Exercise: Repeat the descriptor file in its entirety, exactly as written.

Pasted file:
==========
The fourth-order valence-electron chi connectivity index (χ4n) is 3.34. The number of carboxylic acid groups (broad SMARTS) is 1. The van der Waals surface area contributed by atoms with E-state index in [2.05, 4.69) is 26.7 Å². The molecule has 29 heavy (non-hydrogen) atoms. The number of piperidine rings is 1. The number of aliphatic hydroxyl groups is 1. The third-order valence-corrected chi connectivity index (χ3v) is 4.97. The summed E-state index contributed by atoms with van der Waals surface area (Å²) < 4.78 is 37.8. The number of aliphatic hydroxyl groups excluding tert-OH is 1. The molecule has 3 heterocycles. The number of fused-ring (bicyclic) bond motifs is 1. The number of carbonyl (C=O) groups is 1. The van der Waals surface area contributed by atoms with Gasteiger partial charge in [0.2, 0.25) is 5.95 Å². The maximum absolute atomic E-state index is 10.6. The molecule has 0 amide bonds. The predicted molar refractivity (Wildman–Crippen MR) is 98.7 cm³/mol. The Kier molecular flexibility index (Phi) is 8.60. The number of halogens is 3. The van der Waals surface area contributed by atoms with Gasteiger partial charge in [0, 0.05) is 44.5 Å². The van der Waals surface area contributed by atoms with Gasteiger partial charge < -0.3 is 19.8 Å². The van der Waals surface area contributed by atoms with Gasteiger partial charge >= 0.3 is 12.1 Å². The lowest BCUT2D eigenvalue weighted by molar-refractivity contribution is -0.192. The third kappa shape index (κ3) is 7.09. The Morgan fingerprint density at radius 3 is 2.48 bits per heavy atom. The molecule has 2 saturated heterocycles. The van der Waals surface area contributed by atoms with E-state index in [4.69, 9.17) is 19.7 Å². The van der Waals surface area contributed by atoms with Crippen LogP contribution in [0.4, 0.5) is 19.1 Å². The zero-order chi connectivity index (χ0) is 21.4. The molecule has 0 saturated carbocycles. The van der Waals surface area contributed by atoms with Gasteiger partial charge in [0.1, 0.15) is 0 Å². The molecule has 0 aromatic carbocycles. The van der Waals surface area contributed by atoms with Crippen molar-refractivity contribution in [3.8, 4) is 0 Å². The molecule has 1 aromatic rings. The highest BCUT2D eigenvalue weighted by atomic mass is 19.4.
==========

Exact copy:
The fourth-order valence-electron chi connectivity index (χ4n) is 3.34. The number of carboxylic acid groups (broad SMARTS) is 1. The van der Waals surface area contributed by atoms with E-state index in [2.05, 4.69) is 26.7 Å². The molecule has 29 heavy (non-hydrogen) atoms. The number of piperidine rings is 1. The number of aliphatic hydroxyl groups is 1. The third-order valence-corrected chi connectivity index (χ3v) is 4.97. The summed E-state index contributed by atoms with van der Waals surface area (Å²) < 4.78 is 37.8. The number of aliphatic hydroxyl groups excluding tert-OH is 1. The molecule has 3 heterocycles. The number of fused-ring (bicyclic) bond motifs is 1. The number of carbonyl (C=O) groups is 1. The van der Waals surface area contributed by atoms with Gasteiger partial charge in [0.2, 0.25) is 5.95 Å². The maximum absolute atomic E-state index is 10.6. The molecule has 0 amide bonds. The predicted molar refractivity (Wildman–Crippen MR) is 98.7 cm³/mol. The Kier molecular flexibility index (Phi) is 8.60. The number of halogens is 3. The van der Waals surface area contributed by atoms with Gasteiger partial charge in [0, 0.05) is 44.5 Å². The van der Waals surface area contributed by atoms with Gasteiger partial charge < -0.3 is 19.8 Å². The van der Waals surface area contributed by atoms with Gasteiger partial charge >= 0.3 is 12.1 Å². The lowest BCUT2D eigenvalue weighted by molar-refractivity contribution is -0.192. The third kappa shape index (κ3) is 7.09. The Morgan fingerprint density at radius 3 is 2.48 bits per heavy atom. The molecule has 2 saturated heterocycles. The van der Waals surface area contributed by atoms with E-state index in [4.69, 9.17) is 19.7 Å². The van der Waals surface area contributed by atoms with Crippen LogP contribution in [0.4, 0.5) is 19.1 Å². The zero-order chi connectivity index (χ0) is 21.4. The molecule has 0 saturated carbocycles. The van der Waals surface area contributed by atoms with Gasteiger partial charge in [0.1, 0.15) is 0 Å². The molecule has 0 aromatic carbocycles. The van der Waals surface area contributed by atoms with Crippen molar-refractivity contribution in [3.8, 4) is 0 Å². The molecule has 1 aromatic rings. The highest BCUT2D eigenvalue weighted by atomic mass is 19.4.